The kids come prepared with an extra set of clothes, and it is this permission to experience nature as it really is and to take risks that creates the opening for deeper learning.

As we made our way up Rattlesnake Creek and arrived at the first waterfall, several of the students were inspired to jump in, and one of the things I noticed was the lack of competitiveness or need to show off that one would expect from almost any group outdoors. Instead the students were supportive and encouraging of each other as they explored this new place.

For me one of the more striking scenes that day was watching the girls wade out into the water and form a chain holding hands. And while in one sense it was part of their playing together, it spoke to the level cooperation that being in nature seems to engender in people of all ages.

When I asked Ms. Ayala what she felt was the most noticeable change in the students in her class she shared that the students had become more of a community since the program started last fall.

In talking with Mario Mendes, who is also active in the program Wilderness Youth Project offers at McKinley Elementary School, he shared that parents will often say to him, “I don’t know what you guys do with them, but whatever it is keep on doing it because my children are now more respectful at home, they don’t talk back as much, and they can’t wait to be outside, instead of being inside playing video games or watching TV.”

And while all of this might just sound like kids having a good time outdoors, what’s actually being created is a relationship with the natural world. And it is that relationship that leads to wanting to learn more about the natural environment. In the program at McKinley, now in its third year, the students there are interested and engaged in learning about the plants and animals and their ecosystems. It is also this same relationship to the natural world that fosters a sense of stewardship for the environment.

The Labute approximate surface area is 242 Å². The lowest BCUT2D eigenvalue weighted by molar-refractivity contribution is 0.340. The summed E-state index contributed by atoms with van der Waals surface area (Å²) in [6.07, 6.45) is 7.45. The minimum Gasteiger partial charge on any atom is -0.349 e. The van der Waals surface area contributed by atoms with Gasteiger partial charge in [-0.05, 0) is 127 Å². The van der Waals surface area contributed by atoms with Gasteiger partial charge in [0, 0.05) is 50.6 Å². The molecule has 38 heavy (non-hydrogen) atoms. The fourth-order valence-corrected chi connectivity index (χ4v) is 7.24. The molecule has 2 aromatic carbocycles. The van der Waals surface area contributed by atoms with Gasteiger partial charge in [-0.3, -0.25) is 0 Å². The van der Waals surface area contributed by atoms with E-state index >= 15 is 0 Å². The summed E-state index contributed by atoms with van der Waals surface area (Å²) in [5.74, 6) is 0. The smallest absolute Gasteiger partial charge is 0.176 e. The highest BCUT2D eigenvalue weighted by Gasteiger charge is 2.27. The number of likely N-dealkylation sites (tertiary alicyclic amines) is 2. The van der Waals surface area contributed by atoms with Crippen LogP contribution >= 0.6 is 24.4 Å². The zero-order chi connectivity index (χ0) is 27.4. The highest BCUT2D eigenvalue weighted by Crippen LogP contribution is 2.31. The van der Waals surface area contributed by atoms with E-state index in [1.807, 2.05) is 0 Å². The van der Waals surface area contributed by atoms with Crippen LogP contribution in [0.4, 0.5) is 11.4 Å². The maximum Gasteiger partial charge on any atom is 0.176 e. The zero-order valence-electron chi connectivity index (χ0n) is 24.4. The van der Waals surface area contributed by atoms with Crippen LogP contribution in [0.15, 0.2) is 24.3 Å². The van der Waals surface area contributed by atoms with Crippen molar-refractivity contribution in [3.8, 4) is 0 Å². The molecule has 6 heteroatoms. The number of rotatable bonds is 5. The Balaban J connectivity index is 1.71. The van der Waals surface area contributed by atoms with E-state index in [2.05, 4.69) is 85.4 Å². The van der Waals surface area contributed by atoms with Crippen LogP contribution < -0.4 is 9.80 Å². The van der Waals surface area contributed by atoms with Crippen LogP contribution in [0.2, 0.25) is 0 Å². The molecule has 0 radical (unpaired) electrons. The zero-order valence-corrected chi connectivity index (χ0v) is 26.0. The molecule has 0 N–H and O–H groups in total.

How this program became available at Adams Elementary School was through a series of synchronicities. About three years ago Wilderness Youth Project took a look at the demographics of its programs and decided to actively draw in new participants and staff to more closely match the demographics of Santa Barbara.

Since many of their programs meet at Tucker’s Grove, one of the biggest challenges for a lot of students, aside from the cost, was just getting to the program because of their parents working full time or lack available transportation. And so with the help of Tina Navarro, who teaches third grade at McKinley, Wilderness Youth Project started an after school program that meets on campus and is largely funded through scholarships.

In some ways the next logical step was to find a way to make such a program available during class hours. Around this same time, the students in Ms. Ayala’s then fourth grade ESL class were involved in the school garden program sponsored by the Orfalea Foundation. When the Principal at Adams, Amy Alzina, became aware that the students involved with the garden project were seeing positive benefits from the experience, she was inspired to find a way to expand that experience, which ultimately led her to Wilderness Youth Project who offered to help raise the necessary funds and make the program available at Adams.

For more information about the Wilderness Youth Project, to get involved as a volunteer, or to help sponsor a student or program, go to

This article originally appeared in Section A of the March 12th, 2012 editions of the Santa Barbara News-Press.